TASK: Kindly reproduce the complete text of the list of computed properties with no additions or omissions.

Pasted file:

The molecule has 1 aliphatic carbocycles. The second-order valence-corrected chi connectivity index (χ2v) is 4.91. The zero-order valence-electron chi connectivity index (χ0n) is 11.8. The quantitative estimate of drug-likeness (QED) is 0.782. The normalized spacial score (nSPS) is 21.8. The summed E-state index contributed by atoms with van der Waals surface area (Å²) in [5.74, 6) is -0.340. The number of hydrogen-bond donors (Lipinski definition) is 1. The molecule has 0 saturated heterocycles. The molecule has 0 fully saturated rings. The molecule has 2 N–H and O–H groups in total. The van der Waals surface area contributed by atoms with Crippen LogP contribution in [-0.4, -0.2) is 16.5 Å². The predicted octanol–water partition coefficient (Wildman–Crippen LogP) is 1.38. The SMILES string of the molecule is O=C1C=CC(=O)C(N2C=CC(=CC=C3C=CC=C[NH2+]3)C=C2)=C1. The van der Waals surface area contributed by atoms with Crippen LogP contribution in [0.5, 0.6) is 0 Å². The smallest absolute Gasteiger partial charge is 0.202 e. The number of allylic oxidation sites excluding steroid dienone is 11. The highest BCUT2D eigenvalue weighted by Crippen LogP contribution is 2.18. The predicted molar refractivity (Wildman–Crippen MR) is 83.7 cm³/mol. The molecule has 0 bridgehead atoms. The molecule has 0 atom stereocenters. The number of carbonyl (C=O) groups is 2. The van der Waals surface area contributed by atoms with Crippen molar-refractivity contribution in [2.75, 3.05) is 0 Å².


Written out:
The molecule has 1 aliphatic carbocycles. The second-order valence-corrected chi connectivity index (χ2v) is 4.91. The zero-order valence-electron chi connectivity index (χ0n) is 11.8. The quantitative estimate of drug-likeness (QED) is 0.782. The normalized spacial score (nSPS) is 21.8. The summed E-state index contributed by atoms with van der Waals surface area (Å²) in [5.74, 6) is -0.340. The number of hydrogen-bond donors (Lipinski definition) is 1. The molecule has 0 saturated heterocycles. The molecule has 0 fully saturated rings. The molecule has 2 N–H and O–H groups in total. The van der Waals surface area contributed by atoms with Crippen LogP contribution in [-0.4, -0.2) is 16.5 Å². The predicted octanol–water partition coefficient (Wildman–Crippen LogP) is 1.38. The SMILES string of the molecule is O=C1C=CC(=O)C(N2C=CC(=CC=C3C=CC=C[NH2+]3)C=C2)=C1. The van der Waals surface area contributed by atoms with Crippen LogP contribution in [0.5, 0.6) is 0 Å². The smallest absolute Gasteiger partial charge is 0.202 e. The number of allylic oxidation sites excluding steroid dienone is 11. The highest BCUT2D eigenvalue weighted by Crippen LogP contribution is 2.18. The predicted molar refractivity (Wildman–Crippen MR) is 83.7 cm³/mol. The molecule has 0 bridgehead atoms. The molecule has 0 atom stereocenters. The number of carbonyl (C=O) groups is 2. The van der Waals surface area contributed by atoms with Crippen molar-refractivity contribution in [2.75, 3.05) is 0 Å².